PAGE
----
Rhea Olivacce | WMUK

Rhea Olivacce

Chris Ludwa

Dr. Chris Ludwa got tired of waiting for change. So, with the help of co-producer Dr. Everett McCorvey, a fellow voice professor (University of Kentucky), the Kalamazoo College professor and leader of the Kalamazoo Bach Festival Chorus updated a beloved Bach cantata, "Wachet Auf," with words of inspiration to marginalized communities and people of color. 


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On Sunday, Aug 16 at 4 pm, Concerts in the Park will go virtual with a live-streamed concert by the Knific Quartet with guest vocalist Rhea Olivaccé. The Knific Quartet features Tom Knific, bassist and professor emeritus of Western Michigan University, Renata Knific, violinist and professor emerita of WMU, Gene Knific, pianist/arranger (Tom and Renata are Gene's parents) and Brad Crossland, drums. The livestream will be hosted by the Arts Council website.


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Western Michigan University's Live and Interactive series continues at 7:30 pm Wednesday, Feb 19 with a performance by guest artist John Wesley Wright. A tenor who can switch between opera, Broadway, and American styles, he will be joined by WMU voice faculty and student ensembles for a concert called Spirituals: From Ship To Shore

In an interview with Cara Lieurance, also including Dr. Ken Prewitt, a professor of voice at WMU, Wright talks about working with Western students in his residency, and teaching them to perform spirituals without sheet music. Wright and Prewitt preview some of the concert's highlights, and Wright talks about how his desire to be a performer began in childhood, when he saw the television series Fame. A member of the American Spiritual Ensemble for 14 years, he credits Ysaÿe Barnwell of Sweet Honey in the Rock and singer Linda Tillery as personal and professional influences.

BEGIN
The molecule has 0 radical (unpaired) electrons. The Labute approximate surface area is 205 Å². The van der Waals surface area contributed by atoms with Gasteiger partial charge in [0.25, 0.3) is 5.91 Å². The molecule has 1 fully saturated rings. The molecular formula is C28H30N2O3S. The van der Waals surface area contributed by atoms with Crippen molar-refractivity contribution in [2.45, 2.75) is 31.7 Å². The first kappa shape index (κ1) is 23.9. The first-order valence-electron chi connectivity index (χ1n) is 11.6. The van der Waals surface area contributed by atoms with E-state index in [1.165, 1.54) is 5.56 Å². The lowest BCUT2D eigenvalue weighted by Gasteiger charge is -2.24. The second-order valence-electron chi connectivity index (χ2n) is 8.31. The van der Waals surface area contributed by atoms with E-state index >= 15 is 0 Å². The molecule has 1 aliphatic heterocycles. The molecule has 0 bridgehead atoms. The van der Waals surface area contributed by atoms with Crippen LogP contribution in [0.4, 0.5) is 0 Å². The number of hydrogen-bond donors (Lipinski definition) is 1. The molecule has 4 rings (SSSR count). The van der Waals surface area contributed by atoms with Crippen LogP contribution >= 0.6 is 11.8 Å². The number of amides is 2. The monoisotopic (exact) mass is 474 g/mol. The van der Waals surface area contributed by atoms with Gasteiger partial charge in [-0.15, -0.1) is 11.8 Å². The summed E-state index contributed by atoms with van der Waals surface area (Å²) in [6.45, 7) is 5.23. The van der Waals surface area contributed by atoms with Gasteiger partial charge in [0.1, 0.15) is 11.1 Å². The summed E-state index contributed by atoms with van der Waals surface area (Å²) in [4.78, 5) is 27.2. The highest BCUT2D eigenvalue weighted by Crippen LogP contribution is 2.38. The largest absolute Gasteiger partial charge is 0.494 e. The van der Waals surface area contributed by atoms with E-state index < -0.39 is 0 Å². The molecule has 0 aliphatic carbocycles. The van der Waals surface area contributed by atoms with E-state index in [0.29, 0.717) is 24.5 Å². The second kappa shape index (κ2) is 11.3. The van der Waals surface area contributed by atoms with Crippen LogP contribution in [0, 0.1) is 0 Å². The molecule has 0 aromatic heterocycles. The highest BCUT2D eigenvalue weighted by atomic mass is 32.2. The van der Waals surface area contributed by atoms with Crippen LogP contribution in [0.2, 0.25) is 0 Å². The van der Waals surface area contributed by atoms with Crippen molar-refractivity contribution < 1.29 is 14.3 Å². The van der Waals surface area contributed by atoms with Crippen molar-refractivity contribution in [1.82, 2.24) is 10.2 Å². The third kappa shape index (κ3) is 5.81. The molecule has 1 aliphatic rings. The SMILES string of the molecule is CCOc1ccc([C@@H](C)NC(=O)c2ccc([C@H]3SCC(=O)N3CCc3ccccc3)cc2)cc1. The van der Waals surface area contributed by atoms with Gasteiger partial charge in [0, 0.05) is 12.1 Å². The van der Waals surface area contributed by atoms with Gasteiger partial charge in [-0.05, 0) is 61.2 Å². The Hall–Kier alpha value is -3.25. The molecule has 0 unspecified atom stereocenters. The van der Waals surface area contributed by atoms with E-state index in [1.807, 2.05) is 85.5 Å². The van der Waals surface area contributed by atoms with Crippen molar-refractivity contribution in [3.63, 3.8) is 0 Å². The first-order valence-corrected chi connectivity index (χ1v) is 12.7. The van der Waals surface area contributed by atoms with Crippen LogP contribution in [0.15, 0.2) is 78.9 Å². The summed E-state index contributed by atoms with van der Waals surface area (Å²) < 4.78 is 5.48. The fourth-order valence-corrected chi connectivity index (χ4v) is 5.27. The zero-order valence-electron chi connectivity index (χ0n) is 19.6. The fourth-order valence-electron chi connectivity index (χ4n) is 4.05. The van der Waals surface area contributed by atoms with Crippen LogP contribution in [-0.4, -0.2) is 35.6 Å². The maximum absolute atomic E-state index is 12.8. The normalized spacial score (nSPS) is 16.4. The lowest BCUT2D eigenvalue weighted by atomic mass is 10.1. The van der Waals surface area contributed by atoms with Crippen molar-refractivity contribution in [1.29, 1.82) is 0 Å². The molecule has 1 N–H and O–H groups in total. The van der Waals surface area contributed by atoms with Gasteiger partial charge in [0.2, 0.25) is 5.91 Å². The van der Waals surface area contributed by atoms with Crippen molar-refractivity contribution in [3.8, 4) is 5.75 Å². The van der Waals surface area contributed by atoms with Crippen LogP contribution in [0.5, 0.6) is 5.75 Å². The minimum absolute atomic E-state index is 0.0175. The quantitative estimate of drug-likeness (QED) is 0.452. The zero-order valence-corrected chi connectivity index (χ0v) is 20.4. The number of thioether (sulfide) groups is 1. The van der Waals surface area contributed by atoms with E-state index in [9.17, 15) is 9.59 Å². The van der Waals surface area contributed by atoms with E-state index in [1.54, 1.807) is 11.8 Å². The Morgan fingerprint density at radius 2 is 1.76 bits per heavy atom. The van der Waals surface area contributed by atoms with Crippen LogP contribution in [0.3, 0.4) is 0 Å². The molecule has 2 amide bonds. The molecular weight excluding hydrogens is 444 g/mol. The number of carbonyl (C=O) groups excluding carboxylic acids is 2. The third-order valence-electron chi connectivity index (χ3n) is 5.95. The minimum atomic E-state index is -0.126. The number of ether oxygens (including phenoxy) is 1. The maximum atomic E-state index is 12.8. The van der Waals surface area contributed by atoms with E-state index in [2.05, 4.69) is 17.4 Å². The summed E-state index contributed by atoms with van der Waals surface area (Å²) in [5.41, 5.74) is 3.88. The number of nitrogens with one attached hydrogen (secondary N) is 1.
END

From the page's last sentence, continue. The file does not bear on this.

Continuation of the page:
C. Lieurance

A group of prominent local musicians will gather to present a program called "The Reason Why We Sing: A Free Lecture-Recital Advocating for the Recognition and Inclusion of Black-American Sacred Music" at 2 pm on Saturday, Oct 26 at Portage United Church of Christ. It was the idea of Monica Washington Padula, who grew up performing in her Lansing church from the age of 7. Washington Padula has a master's degree in music from Western Michigan University and is a versatile performer of keyboard, saxophone, and voice.

Along with requesting participation from singers Rhea Olivacce and Carmen Bell, pianist Rufus Ferguson and the Lansing-based Earl Nelson Singers, Washington Padula reached out to Dr. Romeo Philips, the respected Kalamazoo College professor emeritus of music and education. Now 91, he remembers hearing stories from his great-grandmother, who had been enslaved on a Mississippi plantation. A trumpet player before his academic career, Dr. Phillips became interested in the sacred music of Black America by attending choral concerts presented by black colleges that visited his Chicago hometown. Later, he joined the Umbrian Glee Club, and the National Association of Negro Musicians. When he received a professorship at Kalamazoo College in 1968, he and his colleague Clarence Small, who formerly sang with Wings Over Jordan, founded the Afro-American Chorale.

In the Takeda studio at WMUK, Washington Padula and Phillips perform several examples of spirituals, including "Sometimes I Feel Like a Motherless Child," "Wade in the Water," "I'm Gonna Tell God All of my Troubles," "Give Me Jesus," and "No More Auction Block For Me." The significance of Black American sacred music to American culture cannot be overstated, according to Washington Padula. She explains that the preservation of this music, which has come close to being lost and forgotten at times, requires as much care and attention today as before. But Padula Washington and Phillips agree that the music has always adapted to the times and informed and reflected other Black American styles that came along. Phillips says that in the beginning, spirituals were sung for three main purposes: for worship, for emotional support, and for signals to escape enslavement. All will be demonstrated at the event on Oct 26. 


rheaolivacce.com

The Kalamazoo Bach Festival will present lyric soprano Rhea Olivaccé in a solo recital called "The Many Facets of Love," this Sunday.

Ms. Olivaccé is a newcomer to west Michigan. A graduate of the University of Michigan, she tells Cara Lieurance about her Caribbean upbringing and her musical family.